Now that we have the disclaimer out of the way, let’s get started.
My wife bought me a mini barrel from Thousand Oaks Barrels for Christmas this past year. I have always wanted to play around with aging whiskey as the whole process (obviously) fascinates me.
The first step in preparing the barrel for aging spirits is to “cure” the inside. Last Saturday (February 22, 2014), I filled the barrel with near-boiling water. Next, I sealed off the bung and let it sit for a week. This helps the wood in the barrel swell to prevent any leaks and limits the amount of alcohol absorbed in the barrel during the aging process.
While I let the barrel cure, I had to find the perfect new spirit to use. If you’ve read some of my past reviews (here and here), you’ll realize that I do not particularly like white dog. I wanted to pick something unique, so I bought Corsair Wry Moon, an unaged Kentucky new spirit pot distilled from malted rye. Corsair does some interesting things with whiskey experimentation, so I thought this was only appropriate. This particular white dog is 92 proof, which I prefer over the lower proof choices available, as the whiskey should lose its potency over time in the barrel. Since the barrel holds one liter of liquid (and it’s wise to fill it up completely), I had to purchase two 750 ML bottles of Wry Moon. For what it’s worth, I decided to buy two bottles from the same “batch” – #51.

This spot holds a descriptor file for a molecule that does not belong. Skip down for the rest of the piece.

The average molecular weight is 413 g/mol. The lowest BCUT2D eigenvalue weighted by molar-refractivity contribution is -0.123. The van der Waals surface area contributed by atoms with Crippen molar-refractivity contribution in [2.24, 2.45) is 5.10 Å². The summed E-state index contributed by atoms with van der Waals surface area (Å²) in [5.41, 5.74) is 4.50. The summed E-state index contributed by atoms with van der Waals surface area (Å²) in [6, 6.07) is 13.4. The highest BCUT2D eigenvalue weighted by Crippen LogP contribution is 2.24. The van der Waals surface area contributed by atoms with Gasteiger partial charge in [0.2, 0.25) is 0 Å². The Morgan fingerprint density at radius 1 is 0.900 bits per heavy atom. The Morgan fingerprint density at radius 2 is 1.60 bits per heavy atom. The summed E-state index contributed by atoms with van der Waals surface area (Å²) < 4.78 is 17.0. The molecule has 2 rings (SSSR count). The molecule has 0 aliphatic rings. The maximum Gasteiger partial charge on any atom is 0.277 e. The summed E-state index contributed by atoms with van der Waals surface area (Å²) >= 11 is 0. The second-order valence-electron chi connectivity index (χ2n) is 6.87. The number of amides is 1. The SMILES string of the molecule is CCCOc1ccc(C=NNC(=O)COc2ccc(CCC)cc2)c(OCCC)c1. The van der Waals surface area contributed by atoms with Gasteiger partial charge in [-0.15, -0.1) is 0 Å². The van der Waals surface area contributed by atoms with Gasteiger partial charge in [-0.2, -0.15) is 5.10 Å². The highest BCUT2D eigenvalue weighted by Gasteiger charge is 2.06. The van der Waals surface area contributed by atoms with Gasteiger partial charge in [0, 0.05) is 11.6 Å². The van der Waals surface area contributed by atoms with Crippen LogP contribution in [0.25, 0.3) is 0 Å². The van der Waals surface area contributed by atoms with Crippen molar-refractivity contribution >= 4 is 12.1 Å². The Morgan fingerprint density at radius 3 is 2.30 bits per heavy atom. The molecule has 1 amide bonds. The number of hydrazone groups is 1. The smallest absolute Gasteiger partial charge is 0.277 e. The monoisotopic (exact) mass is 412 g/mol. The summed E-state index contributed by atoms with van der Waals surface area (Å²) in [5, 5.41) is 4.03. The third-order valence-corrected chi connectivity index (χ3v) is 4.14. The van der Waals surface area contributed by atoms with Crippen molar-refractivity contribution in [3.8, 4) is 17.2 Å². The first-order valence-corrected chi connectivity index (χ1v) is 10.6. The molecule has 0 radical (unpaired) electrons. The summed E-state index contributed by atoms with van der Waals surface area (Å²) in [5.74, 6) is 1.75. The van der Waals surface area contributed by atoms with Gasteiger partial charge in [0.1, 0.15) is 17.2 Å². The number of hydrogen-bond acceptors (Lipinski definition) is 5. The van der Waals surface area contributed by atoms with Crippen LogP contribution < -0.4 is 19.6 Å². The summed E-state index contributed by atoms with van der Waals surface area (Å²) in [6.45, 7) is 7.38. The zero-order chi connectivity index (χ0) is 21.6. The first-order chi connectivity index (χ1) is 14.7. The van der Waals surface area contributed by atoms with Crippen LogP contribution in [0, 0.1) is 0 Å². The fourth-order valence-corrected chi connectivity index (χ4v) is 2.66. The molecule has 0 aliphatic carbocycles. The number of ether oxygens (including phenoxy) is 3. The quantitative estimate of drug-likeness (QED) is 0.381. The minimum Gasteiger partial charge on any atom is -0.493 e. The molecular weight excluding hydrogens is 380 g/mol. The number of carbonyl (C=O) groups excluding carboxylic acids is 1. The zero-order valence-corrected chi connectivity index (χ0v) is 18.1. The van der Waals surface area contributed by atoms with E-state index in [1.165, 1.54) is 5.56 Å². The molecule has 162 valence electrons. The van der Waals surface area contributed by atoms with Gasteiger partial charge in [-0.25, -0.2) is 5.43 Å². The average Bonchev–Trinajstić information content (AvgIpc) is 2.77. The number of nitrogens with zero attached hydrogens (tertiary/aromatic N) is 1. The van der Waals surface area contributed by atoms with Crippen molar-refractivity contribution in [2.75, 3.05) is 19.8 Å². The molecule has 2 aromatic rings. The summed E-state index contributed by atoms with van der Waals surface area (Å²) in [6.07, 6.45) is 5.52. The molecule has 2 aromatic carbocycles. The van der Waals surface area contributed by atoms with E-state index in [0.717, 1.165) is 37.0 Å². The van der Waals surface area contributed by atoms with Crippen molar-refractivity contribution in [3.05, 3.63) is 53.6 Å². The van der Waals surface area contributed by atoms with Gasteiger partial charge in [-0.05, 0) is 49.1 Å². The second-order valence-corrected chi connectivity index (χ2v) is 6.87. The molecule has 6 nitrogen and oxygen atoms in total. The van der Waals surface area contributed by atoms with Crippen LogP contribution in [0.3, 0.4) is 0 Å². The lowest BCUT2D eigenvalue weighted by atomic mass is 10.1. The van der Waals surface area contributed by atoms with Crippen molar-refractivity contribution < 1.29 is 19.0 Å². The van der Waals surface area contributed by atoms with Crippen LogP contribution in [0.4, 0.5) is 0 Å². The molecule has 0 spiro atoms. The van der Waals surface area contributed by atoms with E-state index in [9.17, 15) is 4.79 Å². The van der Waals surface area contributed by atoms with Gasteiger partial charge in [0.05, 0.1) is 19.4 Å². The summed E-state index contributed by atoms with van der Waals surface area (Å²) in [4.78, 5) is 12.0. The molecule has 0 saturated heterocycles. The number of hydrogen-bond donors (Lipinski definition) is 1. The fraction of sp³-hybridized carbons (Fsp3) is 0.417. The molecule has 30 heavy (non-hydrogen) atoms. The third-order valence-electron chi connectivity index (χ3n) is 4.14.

Now that I have my new spirit and the barrel has been cured, it’s time to get started. First, I drained the water that had been curing the inside of the barrel. Next, I rinsed it out two more times with hot water. Now the fun begins.
I fit a funnel into the bung on the top of the barrel, and began pouring the Wry Moon into the barrel. After the first bottle was empty, I proceeded to pour from the second. I was careful not to overfill the barrel. Once the barrel was completely full, I removed the funnel and replaced the bung.
My goals for this “experiment” are as follows:
- Determine how long it takes the whiskey to mature to my tastes. I will do this by sampling the whiskey from this barrel once every two weeks and writing a new post about it. This will go on indefinitely until I feel the whiskey is aged to my liking.
- Find out (generally) how the proof of the whiskey changes as it ages.
- Determine the amount of whiskey gone to the angel’s share.
Check back in two weeks for Part Two…